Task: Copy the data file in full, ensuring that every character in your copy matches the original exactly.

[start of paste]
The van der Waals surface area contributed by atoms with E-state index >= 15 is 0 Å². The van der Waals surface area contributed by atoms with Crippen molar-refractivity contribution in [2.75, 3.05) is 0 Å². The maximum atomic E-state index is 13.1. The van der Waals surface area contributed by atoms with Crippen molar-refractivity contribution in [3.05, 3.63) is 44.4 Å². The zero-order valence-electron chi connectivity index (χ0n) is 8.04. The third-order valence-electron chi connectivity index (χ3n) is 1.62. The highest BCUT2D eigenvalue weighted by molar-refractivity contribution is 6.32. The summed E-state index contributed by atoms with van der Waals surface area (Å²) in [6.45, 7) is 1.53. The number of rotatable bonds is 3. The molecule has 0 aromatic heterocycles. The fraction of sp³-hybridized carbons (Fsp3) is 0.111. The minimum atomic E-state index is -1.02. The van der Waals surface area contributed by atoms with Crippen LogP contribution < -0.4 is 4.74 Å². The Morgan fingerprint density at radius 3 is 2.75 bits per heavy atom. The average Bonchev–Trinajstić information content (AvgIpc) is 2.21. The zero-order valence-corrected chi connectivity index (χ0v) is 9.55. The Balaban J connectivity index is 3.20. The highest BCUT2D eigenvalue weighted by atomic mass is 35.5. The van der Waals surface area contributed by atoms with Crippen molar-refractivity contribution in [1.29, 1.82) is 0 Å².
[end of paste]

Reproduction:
The van der Waals surface area contributed by atoms with E-state index >= 15 is 0 Å². The van der Waals surface area contributed by atoms with Crippen molar-refractivity contribution in [2.75, 3.05) is 0 Å². The maximum atomic E-state index is 13.1. The van der Waals surface area contributed by atoms with Crippen molar-refractivity contribution in [3.05, 3.63) is 44.4 Å². The zero-order valence-electron chi connectivity index (χ0n) is 8.04. The third-order valence-electron chi connectivity index (χ3n) is 1.62. The highest BCUT2D eigenvalue weighted by molar-refractivity contribution is 6.32. The summed E-state index contributed by atoms with van der Waals surface area (Å²) in [6.45, 7) is 1.53. The number of rotatable bonds is 3. The molecule has 0 aromatic heterocycles. The fraction of sp³-hybridized carbons (Fsp3) is 0.111. The minimum atomic E-state index is -1.02. The van der Waals surface area contributed by atoms with Crippen LogP contribution < -0.4 is 4.74 Å². The Morgan fingerprint density at radius 3 is 2.75 bits per heavy atom. The average Bonchev–Trinajstić information content (AvgIpc) is 2.21. The zero-order valence-corrected chi connectivity index (χ0v) is 9.55. The Balaban J connectivity index is 3.20. The highest BCUT2D eigenvalue weighted by atomic mass is 35.5. The van der Waals surface area contributed by atoms with Crippen molar-refractivity contribution in [1.29, 1.82) is 0 Å².